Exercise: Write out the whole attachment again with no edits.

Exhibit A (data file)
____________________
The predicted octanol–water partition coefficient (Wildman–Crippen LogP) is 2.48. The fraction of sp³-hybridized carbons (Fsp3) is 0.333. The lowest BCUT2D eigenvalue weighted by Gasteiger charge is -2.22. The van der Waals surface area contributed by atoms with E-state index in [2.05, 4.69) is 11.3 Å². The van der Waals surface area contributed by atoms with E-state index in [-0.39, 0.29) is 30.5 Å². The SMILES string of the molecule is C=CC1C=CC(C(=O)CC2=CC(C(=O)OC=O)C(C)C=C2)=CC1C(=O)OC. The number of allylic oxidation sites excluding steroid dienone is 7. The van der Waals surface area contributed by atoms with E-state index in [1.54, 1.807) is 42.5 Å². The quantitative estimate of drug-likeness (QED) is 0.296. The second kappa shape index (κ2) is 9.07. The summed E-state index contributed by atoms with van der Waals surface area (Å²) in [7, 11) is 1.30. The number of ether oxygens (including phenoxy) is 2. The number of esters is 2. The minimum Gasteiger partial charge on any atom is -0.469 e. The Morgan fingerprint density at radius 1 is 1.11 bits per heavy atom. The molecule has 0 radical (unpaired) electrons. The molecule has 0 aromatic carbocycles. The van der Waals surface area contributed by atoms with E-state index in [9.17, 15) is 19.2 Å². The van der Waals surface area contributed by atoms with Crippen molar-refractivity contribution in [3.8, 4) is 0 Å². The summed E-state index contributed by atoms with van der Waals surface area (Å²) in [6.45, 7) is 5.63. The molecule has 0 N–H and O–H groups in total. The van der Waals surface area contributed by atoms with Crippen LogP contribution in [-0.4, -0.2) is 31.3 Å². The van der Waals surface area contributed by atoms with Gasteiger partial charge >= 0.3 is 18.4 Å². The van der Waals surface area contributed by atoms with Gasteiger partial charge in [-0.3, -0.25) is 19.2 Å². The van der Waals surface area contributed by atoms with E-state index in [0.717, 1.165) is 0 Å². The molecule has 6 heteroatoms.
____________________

The predicted octanol–water partition coefficient (Wildman–Crippen LogP) is 2.48. The fraction of sp³-hybridized carbons (Fsp3) is 0.333. The lowest BCUT2D eigenvalue weighted by Gasteiger charge is -2.22. The van der Waals surface area contributed by atoms with E-state index in [2.05, 4.69) is 11.3 Å². The van der Waals surface area contributed by atoms with E-state index in [-0.39, 0.29) is 30.5 Å². The SMILES string of the molecule is C=CC1C=CC(C(=O)CC2=CC(C(=O)OC=O)C(C)C=C2)=CC1C(=O)OC. The number of allylic oxidation sites excluding steroid dienone is 7. The van der Waals surface area contributed by atoms with E-state index in [1.54, 1.807) is 42.5 Å². The quantitative estimate of drug-likeness (QED) is 0.296. The second kappa shape index (κ2) is 9.07. The summed E-state index contributed by atoms with van der Waals surface area (Å²) in [7, 11) is 1.30. The number of ether oxygens (including phenoxy) is 2. The number of esters is 2. The minimum Gasteiger partial charge on any atom is -0.469 e. The Morgan fingerprint density at radius 1 is 1.11 bits per heavy atom. The molecule has 0 radical (unpaired) electrons. The molecule has 0 aromatic carbocycles. The van der Waals surface area contributed by atoms with E-state index in [9.17, 15) is 19.2 Å². The van der Waals surface area contributed by atoms with Crippen molar-refractivity contribution in [3.8, 4) is 0 Å². The summed E-state index contributed by atoms with van der Waals surface area (Å²) in [6.45, 7) is 5.63. The molecule has 0 N–H and O–H groups in total. The van der Waals surface area contributed by atoms with Crippen LogP contribution in [-0.4, -0.2) is 31.3 Å². The van der Waals surface area contributed by atoms with Gasteiger partial charge >= 0.3 is 18.4 Å². The van der Waals surface area contributed by atoms with Gasteiger partial charge in [-0.3, -0.25) is 19.2 Å². The van der Waals surface area contributed by atoms with E-state index in [0.717, 1.165) is 0 Å². The molecule has 6 heteroatoms.